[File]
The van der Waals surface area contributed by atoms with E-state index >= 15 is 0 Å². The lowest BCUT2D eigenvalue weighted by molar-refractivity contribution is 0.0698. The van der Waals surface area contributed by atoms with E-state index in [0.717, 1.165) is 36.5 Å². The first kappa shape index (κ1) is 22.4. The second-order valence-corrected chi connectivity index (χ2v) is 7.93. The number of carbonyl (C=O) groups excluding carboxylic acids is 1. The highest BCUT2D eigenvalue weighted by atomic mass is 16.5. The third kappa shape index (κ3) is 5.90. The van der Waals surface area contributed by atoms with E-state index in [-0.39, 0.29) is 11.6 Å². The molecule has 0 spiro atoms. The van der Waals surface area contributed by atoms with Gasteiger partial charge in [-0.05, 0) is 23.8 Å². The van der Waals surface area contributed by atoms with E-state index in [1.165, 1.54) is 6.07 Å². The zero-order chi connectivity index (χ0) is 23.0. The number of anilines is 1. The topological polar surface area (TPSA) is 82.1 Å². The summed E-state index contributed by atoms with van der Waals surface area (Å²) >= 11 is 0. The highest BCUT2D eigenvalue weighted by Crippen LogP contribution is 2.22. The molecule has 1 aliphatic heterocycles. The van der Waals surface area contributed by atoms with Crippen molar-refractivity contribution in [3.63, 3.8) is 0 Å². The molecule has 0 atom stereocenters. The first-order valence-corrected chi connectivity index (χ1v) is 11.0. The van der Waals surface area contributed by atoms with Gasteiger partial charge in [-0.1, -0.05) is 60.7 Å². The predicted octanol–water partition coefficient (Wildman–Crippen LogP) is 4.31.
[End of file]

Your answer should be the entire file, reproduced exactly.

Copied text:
The van der Waals surface area contributed by atoms with E-state index >= 15 is 0 Å². The lowest BCUT2D eigenvalue weighted by molar-refractivity contribution is 0.0698. The van der Waals surface area contributed by atoms with E-state index in [0.717, 1.165) is 36.5 Å². The first kappa shape index (κ1) is 22.4. The second-order valence-corrected chi connectivity index (χ2v) is 7.93. The number of carbonyl (C=O) groups excluding carboxylic acids is 1. The highest BCUT2D eigenvalue weighted by atomic mass is 16.5. The third kappa shape index (κ3) is 5.90. The van der Waals surface area contributed by atoms with E-state index in [-0.39, 0.29) is 11.6 Å². The molecule has 0 spiro atoms. The van der Waals surface area contributed by atoms with Gasteiger partial charge in [-0.05, 0) is 23.8 Å². The van der Waals surface area contributed by atoms with E-state index in [1.165, 1.54) is 6.07 Å². The zero-order chi connectivity index (χ0) is 23.0. The number of anilines is 1. The topological polar surface area (TPSA) is 82.1 Å². The summed E-state index contributed by atoms with van der Waals surface area (Å²) >= 11 is 0. The highest BCUT2D eigenvalue weighted by Crippen LogP contribution is 2.22. The molecule has 1 aliphatic heterocycles. The van der Waals surface area contributed by atoms with Crippen molar-refractivity contribution in [3.63, 3.8) is 0 Å². The molecule has 0 atom stereocenters. The first-order valence-corrected chi connectivity index (χ1v) is 11.0. The van der Waals surface area contributed by atoms with Gasteiger partial charge in [-0.1, -0.05) is 60.7 Å². The predicted octanol–water partition coefficient (Wildman–Crippen LogP) is 4.31.